"If we were not to have any regulation, the (Federal Highway Administration) may say we would not be doing our duty with the federal highway beautification act," TxDOT executive director James Bass told lawmakers.
The federal law, which was championed by Texan and Former First Lady Lady Bird Johnson, requires states that receive federal dollars to have rules curtailing the proliferation of advertising along federal highways. Washington can withhold 10 percent of the state's funds annually, which for Texas would be hundreds of millions of dollars.
Previously, the Texas Highway Beautification Act had different rules for commercial and public speech. Last year, based on federal court decisions, the Texas Third District Court of Appeals voided key parts of the state's rules because they infringed on free speech. The decision did not affect municipal bans on billboards, such as Houston's sign ordinance.
The case stemmed from a challenge by Auspro Enterprises, which owns the Planet K chain of smoke, erotica and novelty shops in the Austin and San Antonio area.
Auspro's owner, Michael Kleinman, placed a Ron Paul 2012 presidential campaign sign at the Planet K location in Bee Cave. When TxDOT ordered him to remove the sign, he took them to court for violating his freedom of speech.
TxDOT is appealing the ruling striking most elements of the sign rules, but in the interim wants lawmakers to approve new language that doesn't focus on what message is being conveyed but still allows for some sign restrictions.
"Trying to thread the needle on this is very hard," said State Sen. Kirk Watson, D-Austin, who sponsored the senate version.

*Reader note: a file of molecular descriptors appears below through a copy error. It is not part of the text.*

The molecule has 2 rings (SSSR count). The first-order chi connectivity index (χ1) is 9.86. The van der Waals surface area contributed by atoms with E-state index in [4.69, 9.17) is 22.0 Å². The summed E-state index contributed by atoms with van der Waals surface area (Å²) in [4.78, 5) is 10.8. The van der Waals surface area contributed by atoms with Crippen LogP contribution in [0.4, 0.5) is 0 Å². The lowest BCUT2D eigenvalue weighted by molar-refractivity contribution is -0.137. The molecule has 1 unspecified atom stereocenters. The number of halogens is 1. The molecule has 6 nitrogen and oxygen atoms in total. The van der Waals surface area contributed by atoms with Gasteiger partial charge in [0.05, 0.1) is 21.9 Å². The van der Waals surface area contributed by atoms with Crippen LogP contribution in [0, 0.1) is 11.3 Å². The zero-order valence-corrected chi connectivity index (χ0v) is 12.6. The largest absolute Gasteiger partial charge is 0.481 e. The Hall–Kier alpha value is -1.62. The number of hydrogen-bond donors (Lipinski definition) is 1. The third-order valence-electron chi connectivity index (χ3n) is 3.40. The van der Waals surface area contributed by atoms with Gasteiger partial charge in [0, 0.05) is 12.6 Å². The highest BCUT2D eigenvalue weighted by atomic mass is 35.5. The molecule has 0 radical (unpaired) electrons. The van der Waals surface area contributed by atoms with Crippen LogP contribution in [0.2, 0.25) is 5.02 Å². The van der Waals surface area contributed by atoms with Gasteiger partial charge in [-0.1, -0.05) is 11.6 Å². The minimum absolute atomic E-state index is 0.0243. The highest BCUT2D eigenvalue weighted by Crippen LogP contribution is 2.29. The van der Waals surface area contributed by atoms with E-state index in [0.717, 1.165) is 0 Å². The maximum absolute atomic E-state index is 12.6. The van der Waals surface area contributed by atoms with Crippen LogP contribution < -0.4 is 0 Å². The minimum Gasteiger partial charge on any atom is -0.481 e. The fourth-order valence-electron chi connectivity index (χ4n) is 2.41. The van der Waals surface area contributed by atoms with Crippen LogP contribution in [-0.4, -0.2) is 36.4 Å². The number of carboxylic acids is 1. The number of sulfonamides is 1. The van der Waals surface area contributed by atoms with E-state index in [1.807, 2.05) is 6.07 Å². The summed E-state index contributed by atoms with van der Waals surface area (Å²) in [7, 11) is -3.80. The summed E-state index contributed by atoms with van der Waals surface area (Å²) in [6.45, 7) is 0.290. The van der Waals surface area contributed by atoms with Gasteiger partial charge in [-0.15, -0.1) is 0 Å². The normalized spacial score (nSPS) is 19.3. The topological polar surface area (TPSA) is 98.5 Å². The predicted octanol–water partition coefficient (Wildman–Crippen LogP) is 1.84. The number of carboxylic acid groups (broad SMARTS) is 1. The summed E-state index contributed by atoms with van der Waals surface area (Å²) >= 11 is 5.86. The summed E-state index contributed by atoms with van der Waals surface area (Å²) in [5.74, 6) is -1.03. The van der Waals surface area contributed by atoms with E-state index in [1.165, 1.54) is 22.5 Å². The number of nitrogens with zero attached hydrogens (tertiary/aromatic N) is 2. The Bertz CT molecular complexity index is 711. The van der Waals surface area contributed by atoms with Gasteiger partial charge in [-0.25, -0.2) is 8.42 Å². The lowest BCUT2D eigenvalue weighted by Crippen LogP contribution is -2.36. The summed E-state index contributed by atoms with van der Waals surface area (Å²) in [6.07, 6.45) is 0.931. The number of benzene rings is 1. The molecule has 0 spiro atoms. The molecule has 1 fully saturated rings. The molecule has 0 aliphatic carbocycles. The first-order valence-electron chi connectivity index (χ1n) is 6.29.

Rather than legislating based on content, the bills set standards for commercial signs where a landowner leases land for the purpose of erecting a sign visible from the roadway, or receives payment for placing messages on a sign.
Carving out various exceptions, such as signs advertising a business on the same property, the proposals would set the same limits on height and size and setbacks from highways that existed under the current law and locations where billboards are prohibited, such as the Sam Houston National Forest.
Even the fixes, however, have raised concerns from some lawmakers and lawyers.
"This is an attempt to recreate in, a different fashion, a regulatory scheme that is what was on the books before," said Russ Horton, an Austin lawyer who has litigated various sign restriction rules.
By dividing commercial and non-commercial signs based on how the sign is paid for, Horton said, also inhibits speech because courts have said the spending of money is an expression of speech.
"We are regulating two classes of speakers," Horton said, noting he believes rules on signs are necessary but must pass muster with courts.
Texas is not alone in looking for signs of how to restrict billboards. Federal courts, in affirming that sign bans cannot restrict free speech, have thrown many state laws into uncertainty. A federal judge in Memphis voided Tennessee's outdoor sign regulations earlier this month, and challenges are winding their way through the system in other states.
"We are kind of on the front edge of people going around and looking at it," Bass said of the Texas law, which was struck in August.
The critical issue, state officials and sign restriction advocates said, is Texas have something on the books.
"We're in a situation where we have two bites at the apple here," said Margaret Lloyd, vice-chairwoman of Scenic Texas. "We can work with the legislature to craft the legislation or we can wait for the courts to fix it."
Risking the court option, however, comes with the chance the state supreme court will uphold that the law in unconstitutional. If the law is struck and nothing replaces it, there would be no restrictions outside cities.
"There would be no regulation and you could potentially -- and I'm not saying this would happen -- but you could have one sign and someone else put another three feet in front of it," Bass said.
Lexington City Officials Weigh Electronic Billboards
By Stu Johnson
April 20, 2017